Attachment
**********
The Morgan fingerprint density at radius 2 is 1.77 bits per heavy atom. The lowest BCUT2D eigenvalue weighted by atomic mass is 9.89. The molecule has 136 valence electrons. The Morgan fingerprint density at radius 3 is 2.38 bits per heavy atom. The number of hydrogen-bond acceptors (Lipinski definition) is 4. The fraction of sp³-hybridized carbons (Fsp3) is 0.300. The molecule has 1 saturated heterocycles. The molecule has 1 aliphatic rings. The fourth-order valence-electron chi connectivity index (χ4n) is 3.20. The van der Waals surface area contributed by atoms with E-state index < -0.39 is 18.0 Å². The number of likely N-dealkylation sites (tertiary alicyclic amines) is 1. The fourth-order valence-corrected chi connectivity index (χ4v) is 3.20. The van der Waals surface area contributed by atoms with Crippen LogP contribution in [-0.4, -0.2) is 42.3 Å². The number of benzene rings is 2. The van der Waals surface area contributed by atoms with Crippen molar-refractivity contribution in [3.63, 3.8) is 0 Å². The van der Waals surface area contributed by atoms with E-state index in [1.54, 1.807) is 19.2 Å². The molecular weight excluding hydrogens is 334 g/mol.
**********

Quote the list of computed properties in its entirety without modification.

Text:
The Morgan fingerprint density at radius 2 is 1.77 bits per heavy atom. The lowest BCUT2D eigenvalue weighted by atomic mass is 9.89. The molecule has 136 valence electrons. The Morgan fingerprint density at radius 3 is 2.38 bits per heavy atom. The number of hydrogen-bond acceptors (Lipinski definition) is 4. The fraction of sp³-hybridized carbons (Fsp3) is 0.300. The molecule has 1 saturated heterocycles. The molecule has 1 aliphatic rings. The fourth-order valence-electron chi connectivity index (χ4n) is 3.20. The van der Waals surface area contributed by atoms with E-state index < -0.39 is 18.0 Å². The number of likely N-dealkylation sites (tertiary alicyclic amines) is 1. The fourth-order valence-corrected chi connectivity index (χ4v) is 3.20. The van der Waals surface area contributed by atoms with Crippen LogP contribution in [-0.4, -0.2) is 42.3 Å². The number of benzene rings is 2. The van der Waals surface area contributed by atoms with Crippen molar-refractivity contribution in [3.63, 3.8) is 0 Å². The van der Waals surface area contributed by atoms with E-state index in [1.54, 1.807) is 19.2 Å². The molecular weight excluding hydrogens is 334 g/mol.